Some pregnant women sometimes feel less desirable owing to the weight they carry, or because of hormonal changes (resulting in the darkening of some body parts), causing them to lose confidence in themselves. Rachelle says, "Before Crossfit, the goal was always to look slimmer, always skinnier. I always thought my body needed more toning. When I started Crossfit, the goal shifted to 'I wanna get better, I wanna get stronger, I feel good, I’m more energetic.' My perception of my body also changed. I stopped worrying about the extra flesh here or there because I know I can do more and I feel better."ADVERTISEMENT - CONTINUE READING BELOW
Crossfit improves your mood.
Those who have gone through pregnancy know what a terrible mood swing is — one minute you're ecstatic about having babies, and the next you could be feeling so low worrying about the future, questioning your ability to raise children, or feeling like you made a wrong decision. Rachelle says, "Sometimes I'd feel dizzy and fatigued, but when I start exercising, that's when I'd feel normal. I'd feel like my usual self again. I have the stamina and vigor for life."ADVERTISEMENT - CONTINUE READING BELOW
Crossfit sustains your energy.
It's so easy to feel zapped of energy when you're growing tiny humans inside you. To this, Rachelle has this to say: "During the holidays I had a 4-day break and that's when I started to feel my back ache and all the cramps. When I got back here, it was the hardest to get started because of the weight itself, but afterward, I felt better again. I was more energetic. On days that I work out, I have more energy than when I don’t. The more I move, the fewer back aches I got. You think maybe you need your energy so you just rest and you preserve it, but working out releases endorphins and boosts your energy levels."ADVERTISEMENT - CONTINUE READING BELOW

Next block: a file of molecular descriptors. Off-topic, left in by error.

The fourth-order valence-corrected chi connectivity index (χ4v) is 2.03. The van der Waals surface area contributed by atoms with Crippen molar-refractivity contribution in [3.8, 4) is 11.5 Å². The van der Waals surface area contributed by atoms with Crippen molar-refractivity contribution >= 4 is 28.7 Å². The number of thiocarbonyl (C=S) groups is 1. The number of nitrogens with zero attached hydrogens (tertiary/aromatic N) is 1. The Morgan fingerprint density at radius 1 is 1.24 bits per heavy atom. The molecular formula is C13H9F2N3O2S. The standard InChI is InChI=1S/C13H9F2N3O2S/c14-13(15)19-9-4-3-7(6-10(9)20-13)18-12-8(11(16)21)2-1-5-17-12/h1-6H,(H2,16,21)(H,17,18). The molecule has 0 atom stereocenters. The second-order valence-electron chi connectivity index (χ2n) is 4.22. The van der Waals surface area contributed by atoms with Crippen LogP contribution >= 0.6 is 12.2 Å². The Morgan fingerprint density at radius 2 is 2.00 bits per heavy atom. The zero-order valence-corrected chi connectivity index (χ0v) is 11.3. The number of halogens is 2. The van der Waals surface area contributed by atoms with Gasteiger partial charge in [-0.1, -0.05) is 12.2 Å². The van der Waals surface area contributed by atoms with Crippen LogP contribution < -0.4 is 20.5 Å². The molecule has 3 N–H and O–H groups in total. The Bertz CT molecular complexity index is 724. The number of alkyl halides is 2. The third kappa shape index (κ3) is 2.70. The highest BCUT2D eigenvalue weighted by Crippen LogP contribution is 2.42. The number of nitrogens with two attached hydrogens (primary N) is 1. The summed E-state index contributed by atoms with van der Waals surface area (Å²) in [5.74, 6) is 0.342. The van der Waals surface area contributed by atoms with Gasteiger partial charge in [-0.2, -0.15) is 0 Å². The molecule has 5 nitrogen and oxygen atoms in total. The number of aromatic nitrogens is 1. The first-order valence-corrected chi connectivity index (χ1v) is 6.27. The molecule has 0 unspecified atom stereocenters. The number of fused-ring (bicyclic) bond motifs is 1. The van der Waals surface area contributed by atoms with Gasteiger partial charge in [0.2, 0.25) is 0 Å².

"Everything we do in Crossfit, we can apply outside. When we do lifts, [we're training to] pick a child up from the floor; overhead presses [prepare us for] putting something overhead like your luggage in an overhead bin. That’s functional fitness."
When Rachelle first learned she was pregnant, she had no doubts she could still do Crossfit, but to be on the safe side, of course, she told her ob-gyn about it. "She was reluctant [at first], but she allowed me to continue Crossfit. She knew my background; she knew I was very active, she knew I was a fitness professional."
"It's important to listen to your body. If you’re new to exercise, then I wouldn’t — especially if the OB says no. But if it’s something that you’ve been doing and you're comfortable doing it — of course, with all the precautions — I’d encourage active moms to stay active. I know a lot of people think it’s not good for the baby, but I know so many moms who stayed active during their pregnancy, whether Crossfit or something else, and it’s been good for them and the baby.ADVERTISEMENT - CONTINUE READING BELOW
More from Smart Parenting
"I'm super fortunate to be able to do the things that I’ve been doing, without complications, no spotting or anything."
As of this interview, Rachelle has been permitted by her ob-gyn to work out up until her eighth month of pregnancy. "[The twins have] good heartbeat, good placenta side, good gestational age, everything looks good from all the scans," she tells us happily.
"Children are a blessing from the Lord. My pregnancy is a blessing, so I'm really just enjoying this process of working around it, learning how to step back, and taking it a little bit easier."
Shot on location at Primal Ape Crossfit, Makati